At the Laugh Factory in Hollywood, the marquee reads, "Jonathan Winters, Rest in Peace, Make God Laugh."
"I've been in Laugh Factory business for 34 years. I never seen anybody as talented and brilliant for doing improvisation and standup (comedy) as he was," said Jamie Masada, founder of the Laugh Factory.
Winters created an incredibly original comic style, switching from one character to the next. His routines were packed with non sequiturs and surreal jokes. His breakneck improvisations inspired Robin Williams, Jim Carrey and many others.
"First he was my idol, then he was my mentor and amazing friend. I'll miss him huge. He was my Comedy Buddha. Long live the Buddha," Williams Tweeted.
Winters was born in Dayton, Ohio, in 1925. After serving in World War II, he worked in small-market radio before doing stand-up comedy in New York and earning spots on "The Tonight Show."
"Jonathan Winters was the worthy custodian of a sparkling and childish comedic genius. He did God's work. I was lucky 2 know him," Jim Carrey Tweeted.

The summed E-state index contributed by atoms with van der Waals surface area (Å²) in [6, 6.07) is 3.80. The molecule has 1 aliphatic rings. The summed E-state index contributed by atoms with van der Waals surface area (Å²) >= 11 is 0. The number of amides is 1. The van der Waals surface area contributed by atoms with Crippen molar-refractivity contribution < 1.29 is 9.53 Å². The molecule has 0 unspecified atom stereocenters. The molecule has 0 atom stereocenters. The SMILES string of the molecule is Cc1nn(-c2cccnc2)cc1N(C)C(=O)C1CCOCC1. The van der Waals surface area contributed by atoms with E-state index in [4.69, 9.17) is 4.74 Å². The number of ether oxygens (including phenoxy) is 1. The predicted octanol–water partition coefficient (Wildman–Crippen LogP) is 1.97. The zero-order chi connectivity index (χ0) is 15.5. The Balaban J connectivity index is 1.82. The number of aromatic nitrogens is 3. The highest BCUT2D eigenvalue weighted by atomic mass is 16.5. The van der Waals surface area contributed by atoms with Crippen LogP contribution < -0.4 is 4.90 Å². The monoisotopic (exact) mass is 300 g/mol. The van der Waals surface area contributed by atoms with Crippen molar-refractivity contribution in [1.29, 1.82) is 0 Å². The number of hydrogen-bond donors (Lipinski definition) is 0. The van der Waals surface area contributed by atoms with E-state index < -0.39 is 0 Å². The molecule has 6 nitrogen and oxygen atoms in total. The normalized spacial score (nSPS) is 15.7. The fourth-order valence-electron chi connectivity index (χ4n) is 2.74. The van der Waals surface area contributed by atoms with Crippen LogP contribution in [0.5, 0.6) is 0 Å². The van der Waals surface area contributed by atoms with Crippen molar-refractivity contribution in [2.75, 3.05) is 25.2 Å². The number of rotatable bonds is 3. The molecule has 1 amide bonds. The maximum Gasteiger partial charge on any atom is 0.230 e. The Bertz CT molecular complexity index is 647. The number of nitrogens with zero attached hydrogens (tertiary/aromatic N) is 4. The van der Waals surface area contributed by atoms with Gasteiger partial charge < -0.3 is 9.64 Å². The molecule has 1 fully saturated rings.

In the mid-1950s, "The Jonathan Winters Show" pioneered the then-new videotape technology on to do stunts such as showing up as two characters on screen together.
In the final season of ABC's "Mork and Mindy" in 1981, Winters was introduced to millions of new fans as the son of Williams' goofball alien.
"Johnny and I started out together," said actress Carol Burnett. "He was a genius and a brilliant artist and two of his paintings are hanging in my home."
The Associated Press contributed to this report.